A free program to help create a community network of digital mentors will soon be underway.
The Be Connected mentoring program will help locals teach elderly people how to use technology.
Esperance Public Library Be Connected officer Kim Maslin said the program was an extension of existing one-on-one support to elderly people.
"It's a way of empowering more people in the community to provide tech support to others who might need it," she said.
The program is suitable to individuals wanting to help others and for organisations with elderly clients.
Participants will learn digital skills and teaching skills including how to be an active listener and how to identify digital accessibility issues for elderly people.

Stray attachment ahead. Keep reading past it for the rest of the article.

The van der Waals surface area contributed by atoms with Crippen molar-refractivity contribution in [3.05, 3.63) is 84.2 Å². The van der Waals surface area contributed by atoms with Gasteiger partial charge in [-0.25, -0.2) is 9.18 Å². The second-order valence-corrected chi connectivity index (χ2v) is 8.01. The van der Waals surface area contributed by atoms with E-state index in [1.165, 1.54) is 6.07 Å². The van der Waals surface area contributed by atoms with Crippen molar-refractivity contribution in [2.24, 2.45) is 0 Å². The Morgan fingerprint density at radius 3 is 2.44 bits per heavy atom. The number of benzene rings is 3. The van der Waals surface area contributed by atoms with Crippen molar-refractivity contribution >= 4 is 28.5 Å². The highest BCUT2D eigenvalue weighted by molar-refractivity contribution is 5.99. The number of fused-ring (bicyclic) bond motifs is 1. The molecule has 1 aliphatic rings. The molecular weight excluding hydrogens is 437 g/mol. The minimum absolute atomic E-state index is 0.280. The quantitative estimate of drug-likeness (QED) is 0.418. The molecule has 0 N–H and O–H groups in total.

Ms Maslin said digital mentors don't need to be computer experts.
"Mentors with the level of confidence to make a phone call, send a text message, get on the internet and do a Google search, that is the tech level we're looking for," she said.
"It's more about explaining things clearly to others, and having patience and enthusiasm.
"We are hoping to get quite a few people through the program so Esperance can have a really strong tech support network."
Ms Maslin said the Be Connected program had received very positive feedback from the community so far, with hundreds of older people receiving support.
The mentoring program will begin with an introductory session at the Esperance Public Library on Wednesday, August 28 at 12pm, with lunch provided.
Those who can't attend this session, but are interested in the course, can contact the library who will follow-up.
The Be Connected program is funded through the E-Safety Commissioner and the Good Things Foundation.